Avoiding Burnout

“Stress is the trash of modern life we all generate it but if you don’t dispose of it properly, it will pile up and overtake your life.” – Danzae Pace

In today’s world, stress is automatically considered to be a bad thing, but not all stress is bad stress. Think about those adrenalin-fuelled moments in life when the body’s stress response actually gives you a motivational boost. Whether it’s psyching yourself up to give a speech, take part in a competitive event, or throw yourself off a high platform in your first ever bungee jump, the stress reaction, also known as the fight-or-flight reaction, can give you the extra something you need to get the job done, making it good stress.

Good stress has a temporary effect on your body, elevating your natural survival instincts to ensure you’re super-alert and ready for anything. In prehistoric times, the stress reaction was vital for survival when faced with threats that could be life-threatening, but even in today’s saber-toothed-tiger-free world, your body responds to perceived threats in the same way – giving you what you need to fight for survival or run for your life. However, just as repeated physical stress can lead to injuries, repeated mental stress can lead to good stress becoming bad stress.

Burnout

Prolonged periods of stress can lead to a state of physical and mental exhaustion known as burnout. When you’re in this state, you begin to feel overwhelmed, and things that may normally have been considered a challenge now become a threat. You begin to live in a constant state of readiness to fight or take flight, and this is where good stress becomes bad as the effects are no longer temporary.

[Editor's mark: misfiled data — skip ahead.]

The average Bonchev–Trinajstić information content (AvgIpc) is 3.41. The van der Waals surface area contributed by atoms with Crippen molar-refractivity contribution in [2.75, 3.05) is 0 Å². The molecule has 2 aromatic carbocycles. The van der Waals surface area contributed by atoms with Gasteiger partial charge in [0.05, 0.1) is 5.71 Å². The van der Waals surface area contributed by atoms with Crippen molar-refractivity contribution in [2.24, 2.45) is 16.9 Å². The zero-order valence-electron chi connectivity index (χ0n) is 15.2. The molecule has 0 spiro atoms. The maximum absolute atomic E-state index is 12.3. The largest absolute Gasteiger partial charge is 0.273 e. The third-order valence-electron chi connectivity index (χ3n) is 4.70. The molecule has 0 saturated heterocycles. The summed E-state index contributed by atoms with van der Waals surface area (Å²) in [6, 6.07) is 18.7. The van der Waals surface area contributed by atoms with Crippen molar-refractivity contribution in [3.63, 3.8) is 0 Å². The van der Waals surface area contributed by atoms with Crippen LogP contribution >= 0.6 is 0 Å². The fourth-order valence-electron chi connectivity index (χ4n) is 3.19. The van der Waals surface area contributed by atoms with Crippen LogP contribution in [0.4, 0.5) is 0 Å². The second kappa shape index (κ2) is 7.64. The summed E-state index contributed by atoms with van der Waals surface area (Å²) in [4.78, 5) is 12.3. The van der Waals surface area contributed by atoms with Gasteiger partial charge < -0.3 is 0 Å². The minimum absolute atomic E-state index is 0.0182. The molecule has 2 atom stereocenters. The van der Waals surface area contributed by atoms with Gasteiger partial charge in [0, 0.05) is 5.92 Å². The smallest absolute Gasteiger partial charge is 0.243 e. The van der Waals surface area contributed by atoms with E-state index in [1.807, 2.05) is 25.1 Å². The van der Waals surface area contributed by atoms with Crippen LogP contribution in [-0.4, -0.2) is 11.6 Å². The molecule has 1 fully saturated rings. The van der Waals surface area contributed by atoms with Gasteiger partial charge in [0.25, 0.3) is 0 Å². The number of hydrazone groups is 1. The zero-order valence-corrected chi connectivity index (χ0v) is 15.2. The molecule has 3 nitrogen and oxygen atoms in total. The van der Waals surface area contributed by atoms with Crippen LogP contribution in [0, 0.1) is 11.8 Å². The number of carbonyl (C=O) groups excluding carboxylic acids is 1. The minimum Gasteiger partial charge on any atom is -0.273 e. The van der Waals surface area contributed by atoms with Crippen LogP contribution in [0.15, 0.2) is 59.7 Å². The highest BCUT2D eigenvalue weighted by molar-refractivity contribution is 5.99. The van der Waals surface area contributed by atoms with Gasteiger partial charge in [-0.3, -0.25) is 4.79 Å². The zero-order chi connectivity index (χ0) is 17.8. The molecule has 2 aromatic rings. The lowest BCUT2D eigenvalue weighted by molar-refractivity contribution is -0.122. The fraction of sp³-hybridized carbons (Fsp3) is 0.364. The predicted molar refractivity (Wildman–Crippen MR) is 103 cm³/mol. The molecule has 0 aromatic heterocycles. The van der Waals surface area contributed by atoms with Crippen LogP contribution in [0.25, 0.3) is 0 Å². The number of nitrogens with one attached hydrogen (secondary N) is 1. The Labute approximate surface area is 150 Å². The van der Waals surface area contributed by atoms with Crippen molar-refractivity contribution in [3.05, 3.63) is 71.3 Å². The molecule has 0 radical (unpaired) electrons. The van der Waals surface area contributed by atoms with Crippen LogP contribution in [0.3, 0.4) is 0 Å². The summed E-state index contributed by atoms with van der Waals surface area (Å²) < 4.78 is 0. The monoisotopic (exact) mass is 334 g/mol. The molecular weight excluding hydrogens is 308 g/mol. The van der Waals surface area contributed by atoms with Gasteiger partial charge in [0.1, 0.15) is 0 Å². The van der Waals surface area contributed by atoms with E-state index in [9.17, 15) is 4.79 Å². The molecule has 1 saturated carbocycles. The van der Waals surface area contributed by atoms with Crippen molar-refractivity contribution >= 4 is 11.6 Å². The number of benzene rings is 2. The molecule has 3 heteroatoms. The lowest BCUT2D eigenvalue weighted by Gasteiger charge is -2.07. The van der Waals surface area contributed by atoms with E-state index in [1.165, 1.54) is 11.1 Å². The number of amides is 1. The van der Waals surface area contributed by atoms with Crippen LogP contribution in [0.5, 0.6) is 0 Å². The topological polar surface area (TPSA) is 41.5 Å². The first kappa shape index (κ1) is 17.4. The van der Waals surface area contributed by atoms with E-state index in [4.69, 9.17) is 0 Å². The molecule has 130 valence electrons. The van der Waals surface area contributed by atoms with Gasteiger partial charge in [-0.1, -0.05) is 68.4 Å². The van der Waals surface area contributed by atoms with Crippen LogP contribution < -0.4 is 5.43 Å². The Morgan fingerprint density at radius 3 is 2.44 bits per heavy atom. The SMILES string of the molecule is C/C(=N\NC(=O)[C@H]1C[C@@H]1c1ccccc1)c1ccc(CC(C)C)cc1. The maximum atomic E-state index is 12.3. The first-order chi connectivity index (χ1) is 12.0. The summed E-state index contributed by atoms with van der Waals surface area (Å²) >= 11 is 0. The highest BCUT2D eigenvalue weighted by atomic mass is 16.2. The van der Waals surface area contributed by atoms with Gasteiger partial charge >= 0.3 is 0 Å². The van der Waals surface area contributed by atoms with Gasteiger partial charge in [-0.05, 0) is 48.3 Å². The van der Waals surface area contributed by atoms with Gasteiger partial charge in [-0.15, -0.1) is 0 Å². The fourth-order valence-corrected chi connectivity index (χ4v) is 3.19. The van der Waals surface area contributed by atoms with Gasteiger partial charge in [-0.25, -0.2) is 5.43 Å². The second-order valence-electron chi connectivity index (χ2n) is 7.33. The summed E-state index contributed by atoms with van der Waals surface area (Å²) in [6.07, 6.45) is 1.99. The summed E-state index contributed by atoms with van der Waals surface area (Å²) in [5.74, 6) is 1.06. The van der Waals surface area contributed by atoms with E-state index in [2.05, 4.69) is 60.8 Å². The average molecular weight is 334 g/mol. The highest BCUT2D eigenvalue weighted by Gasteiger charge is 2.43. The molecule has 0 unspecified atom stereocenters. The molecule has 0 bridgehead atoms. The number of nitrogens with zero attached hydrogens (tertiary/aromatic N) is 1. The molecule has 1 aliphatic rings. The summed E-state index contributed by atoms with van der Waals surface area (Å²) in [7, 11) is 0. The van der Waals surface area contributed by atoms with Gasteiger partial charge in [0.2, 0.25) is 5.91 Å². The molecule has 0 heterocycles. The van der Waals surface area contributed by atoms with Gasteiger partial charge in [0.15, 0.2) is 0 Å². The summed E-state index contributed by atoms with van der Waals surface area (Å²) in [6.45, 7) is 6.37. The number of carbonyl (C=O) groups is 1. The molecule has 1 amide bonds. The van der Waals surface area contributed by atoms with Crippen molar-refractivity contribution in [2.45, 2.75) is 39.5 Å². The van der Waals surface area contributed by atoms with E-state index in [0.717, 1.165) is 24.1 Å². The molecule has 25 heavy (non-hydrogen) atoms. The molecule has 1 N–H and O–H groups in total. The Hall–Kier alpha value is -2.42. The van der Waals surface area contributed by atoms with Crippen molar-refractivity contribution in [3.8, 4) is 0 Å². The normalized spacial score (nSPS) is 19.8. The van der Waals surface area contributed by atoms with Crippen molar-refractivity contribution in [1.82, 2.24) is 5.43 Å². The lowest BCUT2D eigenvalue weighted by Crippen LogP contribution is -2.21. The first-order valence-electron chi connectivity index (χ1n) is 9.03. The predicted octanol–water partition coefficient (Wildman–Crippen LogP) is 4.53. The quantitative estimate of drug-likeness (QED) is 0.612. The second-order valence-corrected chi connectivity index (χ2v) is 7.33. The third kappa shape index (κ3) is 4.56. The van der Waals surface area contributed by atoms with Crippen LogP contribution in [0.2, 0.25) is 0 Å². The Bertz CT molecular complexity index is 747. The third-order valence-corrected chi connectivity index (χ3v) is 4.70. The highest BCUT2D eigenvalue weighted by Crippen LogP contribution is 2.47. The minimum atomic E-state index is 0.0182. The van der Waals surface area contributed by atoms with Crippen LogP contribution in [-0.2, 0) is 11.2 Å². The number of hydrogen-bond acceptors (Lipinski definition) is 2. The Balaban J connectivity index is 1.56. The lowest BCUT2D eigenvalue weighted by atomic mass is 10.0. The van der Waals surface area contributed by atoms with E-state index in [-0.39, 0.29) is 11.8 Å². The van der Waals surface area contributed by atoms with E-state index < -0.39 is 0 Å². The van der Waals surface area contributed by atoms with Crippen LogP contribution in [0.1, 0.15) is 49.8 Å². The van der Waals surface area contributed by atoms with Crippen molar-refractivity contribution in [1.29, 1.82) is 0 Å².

Possible symptoms of burnout include anxiety, difficulty concentrating, feeling overwhelmed by responsibilities, loss of purpose, frustration, fatigue, and reduced performance or productivity. If burnout goes unchecked, it can lead to increasing cynicism, emotional numbness, and a general “what’s the point?” outlook on life.

Recovering from Burnout

Burnout is often associated with workplace stress, but it can manifest in any area of life where prolonged stress is turning challenges into threats. If any of the above symptoms resonate with you, try taking the following steps:

  • Find the why: What’s causing stress in your life? Try keeping a stress diary in which you record the situations in daily life that are creating symptoms you’re struggling to deal with. Once you’ve identified the sources, you can begin to look for ways to remove yourself from them.
  • Reassess your goals: What is it you want from life? What do you value most? What is the point of it all for you? If what you’re currently doing isn’t taking you in the direction you want to go, you’re in a constant battle that will lead to on-going stress.
  • Learn how to think positively: Have you slipped into negative thinking? If you’ve lost sight of everything (or anything) that’s positive in your life, your negative thinking will keep you trapped in a negative cycle of negative thoughts, negative actions, and negative outcomes, leading to further negative thoughts… To break the cycle, you need to find the why, and then reassess your goals to find something positive to focus your thoughts on, or, to quote Gossip Girl, “Sometimes you need to step outside get some air and remind yourself who you are and where you want to be.”

Don MacNaughton is a High-Performance Coach and has worked tirelessly to help clients achieve success in the world of sport and business over the past 15 years.   The next, highly popular, NLP Diploma and Life Coaching Certificate course starts in September 2019.  Click here for more information or to sign up.

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